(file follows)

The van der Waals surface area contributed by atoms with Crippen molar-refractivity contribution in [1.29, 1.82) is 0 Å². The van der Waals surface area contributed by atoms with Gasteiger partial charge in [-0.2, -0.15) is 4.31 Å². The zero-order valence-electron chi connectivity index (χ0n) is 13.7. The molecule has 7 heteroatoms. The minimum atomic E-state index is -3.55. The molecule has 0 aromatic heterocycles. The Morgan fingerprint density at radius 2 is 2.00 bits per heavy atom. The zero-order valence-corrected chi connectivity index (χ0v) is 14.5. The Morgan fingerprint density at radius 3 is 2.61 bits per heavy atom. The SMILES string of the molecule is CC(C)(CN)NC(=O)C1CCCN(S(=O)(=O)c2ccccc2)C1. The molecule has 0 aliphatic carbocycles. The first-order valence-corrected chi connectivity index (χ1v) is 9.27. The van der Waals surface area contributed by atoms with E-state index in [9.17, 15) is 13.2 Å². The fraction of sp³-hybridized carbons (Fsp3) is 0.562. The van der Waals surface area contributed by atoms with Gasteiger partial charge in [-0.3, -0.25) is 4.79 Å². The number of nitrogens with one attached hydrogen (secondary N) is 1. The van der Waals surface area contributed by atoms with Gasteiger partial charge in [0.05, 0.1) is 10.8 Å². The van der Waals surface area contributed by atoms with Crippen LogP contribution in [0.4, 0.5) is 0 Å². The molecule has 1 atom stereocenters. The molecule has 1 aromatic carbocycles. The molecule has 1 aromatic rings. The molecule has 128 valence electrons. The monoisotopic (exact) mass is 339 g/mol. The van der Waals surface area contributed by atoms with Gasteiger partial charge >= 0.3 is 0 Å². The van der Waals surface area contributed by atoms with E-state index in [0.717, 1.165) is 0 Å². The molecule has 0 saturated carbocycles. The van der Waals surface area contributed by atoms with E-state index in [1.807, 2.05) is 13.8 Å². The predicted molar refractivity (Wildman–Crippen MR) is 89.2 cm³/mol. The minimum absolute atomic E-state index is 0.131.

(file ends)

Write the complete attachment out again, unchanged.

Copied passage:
The van der Waals surface area contributed by atoms with Crippen molar-refractivity contribution in [1.29, 1.82) is 0 Å². The van der Waals surface area contributed by atoms with Gasteiger partial charge in [-0.2, -0.15) is 4.31 Å². The zero-order valence-electron chi connectivity index (χ0n) is 13.7. The molecule has 7 heteroatoms. The minimum atomic E-state index is -3.55. The molecule has 0 aromatic heterocycles. The Morgan fingerprint density at radius 2 is 2.00 bits per heavy atom. The zero-order valence-corrected chi connectivity index (χ0v) is 14.5. The Morgan fingerprint density at radius 3 is 2.61 bits per heavy atom. The SMILES string of the molecule is CC(C)(CN)NC(=O)C1CCCN(S(=O)(=O)c2ccccc2)C1. The molecule has 0 aliphatic carbocycles. The first-order valence-corrected chi connectivity index (χ1v) is 9.27. The van der Waals surface area contributed by atoms with E-state index in [9.17, 15) is 13.2 Å². The fraction of sp³-hybridized carbons (Fsp3) is 0.562. The van der Waals surface area contributed by atoms with Gasteiger partial charge in [-0.3, -0.25) is 4.79 Å². The number of nitrogens with one attached hydrogen (secondary N) is 1. The van der Waals surface area contributed by atoms with Gasteiger partial charge in [0.05, 0.1) is 10.8 Å². The van der Waals surface area contributed by atoms with Crippen LogP contribution in [0.4, 0.5) is 0 Å². The molecule has 1 atom stereocenters. The molecule has 1 aromatic carbocycles. The molecule has 1 aromatic rings. The molecule has 128 valence electrons. The monoisotopic (exact) mass is 339 g/mol. The van der Waals surface area contributed by atoms with Gasteiger partial charge >= 0.3 is 0 Å². The van der Waals surface area contributed by atoms with E-state index in [0.717, 1.165) is 0 Å². The molecule has 0 saturated carbocycles. The van der Waals surface area contributed by atoms with E-state index in [1.807, 2.05) is 13.8 Å². The predicted molar refractivity (Wildman–Crippen MR) is 89.2 cm³/mol. The minimum absolute atomic E-state index is 0.131.